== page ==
2. Steven Hoke: Thank you for making a thoughtful comment. First, I hope this doesn’t come off as snide, because I don’t mean it that way, but I have to wonder how qualified you are to assert what most people do and do not understand. If there is any terminology I’m using that you don’t understand, I’ll be happy to explain. The terminology in any scientific discipline requires, above all, precision: the ability to make fine distinctions. I use the vocabulary that (to the best of my ability) means exactly what I’m talking about and not it’s next door neighbor. Yes, this sometimes requires explanation; nothing wrong with that; those who care will ask.

    You ask what is the way forward? Working class unity under a socialist program. By socialist program I mean putting both the state and the means of production (factories, mines, &c) into the hands of those who work them–expropriating the owners and ending exploitation (in the narrow, economic sense of exploitation*). Without everything driven by the need for individual profit, there is no good reason human brains and resources cannot be turned toward solving the existential problems we face, such as climate change. While everything is driven by the need for profit, solving such problems is impossible.

    “Theoretical preparation” is pretty straightforward. Theory is generalized experience. Theoretical preparation means training one’s mind to be able to generalize, and to draw accurate connections. The railroad workers whose strike was shut down by Biden knew they were being screwed over. The point is, how many of them were able to generalize from that to the nature of the state and its relationship to big business, and how this ties in to income inequality, the climate crisis, and the ongoing wars? Being able to draw the correct conclusions and make accurate generalizations as a guide to action is theoretical preparation. It takes work, and study.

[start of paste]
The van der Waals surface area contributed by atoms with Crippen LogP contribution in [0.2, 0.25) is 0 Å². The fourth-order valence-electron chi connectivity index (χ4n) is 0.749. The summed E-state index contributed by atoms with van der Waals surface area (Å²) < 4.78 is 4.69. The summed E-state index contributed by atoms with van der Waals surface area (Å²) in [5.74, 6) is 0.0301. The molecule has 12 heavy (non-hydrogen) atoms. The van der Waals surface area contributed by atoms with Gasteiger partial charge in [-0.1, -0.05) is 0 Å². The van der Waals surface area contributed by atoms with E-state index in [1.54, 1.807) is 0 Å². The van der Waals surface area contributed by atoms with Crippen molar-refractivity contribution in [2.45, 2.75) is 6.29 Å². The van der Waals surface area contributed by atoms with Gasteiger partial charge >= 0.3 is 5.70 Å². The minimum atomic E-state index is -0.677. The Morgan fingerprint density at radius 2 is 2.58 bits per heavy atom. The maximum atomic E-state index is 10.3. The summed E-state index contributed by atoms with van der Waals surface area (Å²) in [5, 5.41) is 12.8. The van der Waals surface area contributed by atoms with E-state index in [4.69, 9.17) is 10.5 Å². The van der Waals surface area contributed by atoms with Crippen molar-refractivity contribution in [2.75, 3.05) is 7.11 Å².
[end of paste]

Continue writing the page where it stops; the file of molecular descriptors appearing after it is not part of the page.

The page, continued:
The revolutionary party is the most politically and theoretically advanced section of the working class. It is where slogans are tested in action, where events are discussed in terms of their significance for how the struggle is likely to develop and what to do about it. During a revolution, it is the revolutionary party, if it has trained itself well and won the confidence of the working class, that must analyze every event to determine the moment of insurrection. Permit me to recommend Trotsky’s HISTORY OF THE RUSSIAN REVOLUTION for a better understanding of this. The first chapter or two are maybe a bit slow, but after that it reads like an adventure novel.

    “Orwell thought words would be deleted, but it turns out polluting their meaning works almost as well.” I couldn’t agree more.

    Again, thank you for your willingness to engage on a difficult subject, and for putting some thought into your comments and questions.

    *In economic terms, exploitation refers to the difference between the value a worker produces and the value the worker is paid for his or her labor.

  3. This is a timely reminder that there are still things we can do to inform and educate. In other news, a fun historical fact is that Ian McKellen has an ancestor who was a Victorian political activist instrumental in moving toward a five day work week and also advocated for women workers as well. Full episode of Who Do You Think You are is on YouTube